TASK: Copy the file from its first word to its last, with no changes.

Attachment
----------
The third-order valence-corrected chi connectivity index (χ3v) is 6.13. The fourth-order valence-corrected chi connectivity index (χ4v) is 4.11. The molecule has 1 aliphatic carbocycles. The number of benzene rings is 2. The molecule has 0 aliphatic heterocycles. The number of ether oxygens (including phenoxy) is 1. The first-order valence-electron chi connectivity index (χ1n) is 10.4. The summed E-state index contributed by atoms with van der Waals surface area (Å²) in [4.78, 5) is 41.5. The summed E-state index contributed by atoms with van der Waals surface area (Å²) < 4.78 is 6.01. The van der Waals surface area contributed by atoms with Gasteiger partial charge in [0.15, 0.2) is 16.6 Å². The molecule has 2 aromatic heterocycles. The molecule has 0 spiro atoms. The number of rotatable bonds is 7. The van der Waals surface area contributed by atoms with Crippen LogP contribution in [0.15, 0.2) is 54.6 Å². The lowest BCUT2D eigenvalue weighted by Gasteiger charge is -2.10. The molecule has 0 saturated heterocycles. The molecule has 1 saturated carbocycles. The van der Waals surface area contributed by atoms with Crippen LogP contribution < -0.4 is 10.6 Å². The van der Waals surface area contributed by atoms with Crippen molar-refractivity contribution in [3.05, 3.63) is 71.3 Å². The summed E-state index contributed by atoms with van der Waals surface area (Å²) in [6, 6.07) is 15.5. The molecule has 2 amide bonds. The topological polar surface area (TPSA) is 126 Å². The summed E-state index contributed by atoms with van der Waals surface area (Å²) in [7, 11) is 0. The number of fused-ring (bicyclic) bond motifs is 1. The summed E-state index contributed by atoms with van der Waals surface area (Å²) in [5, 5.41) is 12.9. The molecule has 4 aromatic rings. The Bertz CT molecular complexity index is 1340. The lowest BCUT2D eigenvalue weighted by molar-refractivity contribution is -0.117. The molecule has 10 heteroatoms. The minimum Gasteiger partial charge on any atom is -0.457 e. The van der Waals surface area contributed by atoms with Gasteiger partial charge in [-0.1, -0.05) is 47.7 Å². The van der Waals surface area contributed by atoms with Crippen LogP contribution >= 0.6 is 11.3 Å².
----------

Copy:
The third-order valence-corrected chi connectivity index (χ3v) is 6.13. The fourth-order valence-corrected chi connectivity index (χ4v) is 4.11. The molecule has 1 aliphatic carbocycles. The number of benzene rings is 2. The molecule has 0 aliphatic heterocycles. The number of ether oxygens (including phenoxy) is 1. The first-order valence-electron chi connectivity index (χ1n) is 10.4. The summed E-state index contributed by atoms with van der Waals surface area (Å²) in [4.78, 5) is 41.5. The summed E-state index contributed by atoms with van der Waals surface area (Å²) < 4.78 is 6.01. The van der Waals surface area contributed by atoms with Gasteiger partial charge in [0.15, 0.2) is 16.6 Å². The molecule has 2 aromatic heterocycles. The molecule has 0 spiro atoms. The number of rotatable bonds is 7. The van der Waals surface area contributed by atoms with Crippen LogP contribution in [0.15, 0.2) is 54.6 Å². The lowest BCUT2D eigenvalue weighted by Gasteiger charge is -2.10. The molecule has 0 saturated heterocycles. The molecule has 1 saturated carbocycles. The van der Waals surface area contributed by atoms with Crippen LogP contribution < -0.4 is 10.6 Å². The van der Waals surface area contributed by atoms with Crippen molar-refractivity contribution in [3.05, 3.63) is 71.3 Å². The summed E-state index contributed by atoms with van der Waals surface area (Å²) in [6, 6.07) is 15.5. The molecule has 2 amide bonds. The topological polar surface area (TPSA) is 126 Å². The summed E-state index contributed by atoms with van der Waals surface area (Å²) in [7, 11) is 0. The number of fused-ring (bicyclic) bond motifs is 1. The summed E-state index contributed by atoms with van der Waals surface area (Å²) in [5, 5.41) is 12.9. The molecule has 4 aromatic rings. The Bertz CT molecular complexity index is 1340. The lowest BCUT2D eigenvalue weighted by molar-refractivity contribution is -0.117. The molecule has 10 heteroatoms. The minimum Gasteiger partial charge on any atom is -0.457 e. The van der Waals surface area contributed by atoms with Gasteiger partial charge in [-0.1, -0.05) is 47.7 Å². The van der Waals surface area contributed by atoms with Crippen LogP contribution >= 0.6 is 11.3 Å².